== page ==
The Bookshelf, The Parlor, The Young Texas Reader, and the Monthly

The Texas Bookshelf is different from the The Texas Parlor, . The Texas Parlor carries "general" bookish information and non-book information and even different Texana news and notes of use to the bibliographically challenged and other nosey folks intersted in historical, literary, and cultural observations. Will's Texana Monthly may carry material from either blog, but extends itself beyond those, especially for longer compilations or treatments. The Monthly, the Bookshelf and the Parlor are all companions. So, is the Young Texas Reader which specialized on books and such things for the youngest to the teenagers.

Wednesday, March 10, 2010

Lunar Braceros - Sanchez and Pita

Lunar Braceros 2125-2148    Lunar Braceros, 2125-2148.  A novella by Rosaura Sanchez and Beatrice Pita.  National City, Califas:  Calaca Press, 2009.  120 pages, paperback, ISBN 978-0-9843359-0-9, $15

    Calaca provides this description:  "A futuristic sci-fi novella from the perspective of the underdog by Rosaura Sánchez and Beatrice Pita.  Featuring cover art and illustrations by San Diego, Califas artist Mario A. Chacon.  Twenty-second century Cholos living on Cali-Texas Reservations have few options.  One of them is signing up as Moon Tecos, technicians disposing of Earth's waste on Lunar sites.  After discovering that their Teco contracts are one-way tickets, the Lunar Braceros are forced to take matters into their own hands."

    Authors Sanchez and Pita are both college professors; Sanchez having gotten her Ph.D. from UT, thereby accounting for some of the very light Texas connection in the plot which prefers the West Coast.

The writing follows in the fragmentary tradition with changing type font to accent the changing persons' perspective.  Largely the pieces are "letters" to Pedro, a young son, still on earth and subject to the capitalist hegemony that rules the Earth through the New Imperial Order.  Shifting eco-political boundaries have created Cali-Texas which also includes Northern Mexico, Alaska, and Hawaii.  To some readers, the novella may evoke some post-modernist forms.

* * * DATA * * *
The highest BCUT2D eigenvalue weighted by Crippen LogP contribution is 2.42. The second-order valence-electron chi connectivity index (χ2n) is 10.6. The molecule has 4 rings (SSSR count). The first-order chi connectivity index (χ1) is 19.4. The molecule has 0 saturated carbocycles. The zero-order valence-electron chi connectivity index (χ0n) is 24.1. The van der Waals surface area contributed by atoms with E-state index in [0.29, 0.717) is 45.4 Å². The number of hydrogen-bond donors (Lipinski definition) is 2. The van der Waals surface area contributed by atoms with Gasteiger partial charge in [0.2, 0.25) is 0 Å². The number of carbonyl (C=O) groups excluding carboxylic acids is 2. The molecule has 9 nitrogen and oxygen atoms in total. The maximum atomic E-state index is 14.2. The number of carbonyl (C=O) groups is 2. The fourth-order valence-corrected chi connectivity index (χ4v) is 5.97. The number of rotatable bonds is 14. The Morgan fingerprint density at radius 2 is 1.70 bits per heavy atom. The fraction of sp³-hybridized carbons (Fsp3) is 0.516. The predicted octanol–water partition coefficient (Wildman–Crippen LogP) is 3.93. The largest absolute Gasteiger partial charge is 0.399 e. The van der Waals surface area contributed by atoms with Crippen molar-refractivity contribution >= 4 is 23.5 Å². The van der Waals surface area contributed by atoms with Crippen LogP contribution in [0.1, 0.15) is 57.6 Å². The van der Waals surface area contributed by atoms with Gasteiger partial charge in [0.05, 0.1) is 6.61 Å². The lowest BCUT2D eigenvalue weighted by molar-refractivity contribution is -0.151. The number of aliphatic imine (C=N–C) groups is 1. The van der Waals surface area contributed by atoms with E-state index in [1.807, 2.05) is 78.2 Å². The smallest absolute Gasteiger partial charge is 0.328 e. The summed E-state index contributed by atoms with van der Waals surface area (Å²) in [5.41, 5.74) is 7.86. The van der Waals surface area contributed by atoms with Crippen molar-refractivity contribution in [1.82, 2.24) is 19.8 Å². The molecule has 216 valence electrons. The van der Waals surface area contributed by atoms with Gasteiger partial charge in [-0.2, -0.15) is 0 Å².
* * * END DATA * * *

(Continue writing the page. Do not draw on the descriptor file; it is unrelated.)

It's a rather creative, if difficult to follow, plot which shifts from California to the Moon to sites in Mexico and South American locales.  Earth and the Moon are controlled by giant conglomerates which have corralled the poor into Reservations to serve as a quasi-slave labor force for the vast human population.  The Moon serves as a gigantic waste dump for radioactive material and for mining.  At the volume's conclusion, Pedro is grown and beset with the same problems as his forebearers – how to overthrow the capitalists and set up a cooperative, utopian society.    Towards the end, things get so bad that the revenge emerges as an acceptable option to motivate readers. Much of the narrative is sci-fi technical narrative of life on the Moon where a revolt ignites.

    Texas figures very little in frequency and content.  Texas serves as a birthplace for one principal.   Texas and the Southwest are admired for their spaciousness and openness to mobility.  Central Texas is admired because Central Texas is admirable.  Houston seems to be a hated center of control, especially the space program, and is to be avoided at all costs, even to preferring Tierra del Fuego.

    Even so, Lunar Braceros is refreshing for its sweep of terrain and politics and philosophy.

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